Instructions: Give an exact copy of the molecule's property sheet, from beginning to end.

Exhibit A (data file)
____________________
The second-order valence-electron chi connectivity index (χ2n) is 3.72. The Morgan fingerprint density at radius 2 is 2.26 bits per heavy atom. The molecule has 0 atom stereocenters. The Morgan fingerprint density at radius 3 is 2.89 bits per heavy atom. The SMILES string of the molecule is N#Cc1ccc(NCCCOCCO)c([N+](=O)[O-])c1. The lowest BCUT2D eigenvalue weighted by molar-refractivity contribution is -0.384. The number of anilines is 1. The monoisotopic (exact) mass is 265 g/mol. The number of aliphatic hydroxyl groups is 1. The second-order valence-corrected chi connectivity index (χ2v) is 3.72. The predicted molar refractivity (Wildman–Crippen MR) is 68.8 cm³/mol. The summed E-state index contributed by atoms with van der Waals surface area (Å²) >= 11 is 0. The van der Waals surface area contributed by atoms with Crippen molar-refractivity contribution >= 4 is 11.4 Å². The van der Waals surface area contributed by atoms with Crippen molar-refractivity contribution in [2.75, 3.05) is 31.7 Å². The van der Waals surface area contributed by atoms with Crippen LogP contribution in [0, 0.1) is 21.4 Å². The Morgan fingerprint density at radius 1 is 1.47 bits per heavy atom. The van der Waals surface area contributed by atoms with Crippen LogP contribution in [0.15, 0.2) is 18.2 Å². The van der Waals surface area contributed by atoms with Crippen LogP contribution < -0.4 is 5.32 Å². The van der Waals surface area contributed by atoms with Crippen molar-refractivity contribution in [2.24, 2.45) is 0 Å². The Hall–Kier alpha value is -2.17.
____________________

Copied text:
The second-order valence-electron chi connectivity index (χ2n) is 3.72. The Morgan fingerprint density at radius 2 is 2.26 bits per heavy atom. The molecule has 0 atom stereocenters. The Morgan fingerprint density at radius 3 is 2.89 bits per heavy atom. The SMILES string of the molecule is N#Cc1ccc(NCCCOCCO)c([N+](=O)[O-])c1. The lowest BCUT2D eigenvalue weighted by molar-refractivity contribution is -0.384. The number of anilines is 1. The monoisotopic (exact) mass is 265 g/mol. The number of aliphatic hydroxyl groups is 1. The second-order valence-corrected chi connectivity index (χ2v) is 3.72. The predicted molar refractivity (Wildman–Crippen MR) is 68.8 cm³/mol. The summed E-state index contributed by atoms with van der Waals surface area (Å²) >= 11 is 0. The van der Waals surface area contributed by atoms with Crippen molar-refractivity contribution >= 4 is 11.4 Å². The van der Waals surface area contributed by atoms with Crippen molar-refractivity contribution in [2.75, 3.05) is 31.7 Å². The van der Waals surface area contributed by atoms with Crippen LogP contribution in [0, 0.1) is 21.4 Å². The Morgan fingerprint density at radius 1 is 1.47 bits per heavy atom. The van der Waals surface area contributed by atoms with Crippen LogP contribution in [0.15, 0.2) is 18.2 Å². The van der Waals surface area contributed by atoms with Crippen LogP contribution < -0.4 is 5.32 Å². The van der Waals surface area contributed by atoms with Crippen molar-refractivity contribution in [2.24, 2.45) is 0 Å². The Hall–Kier alpha value is -2.17.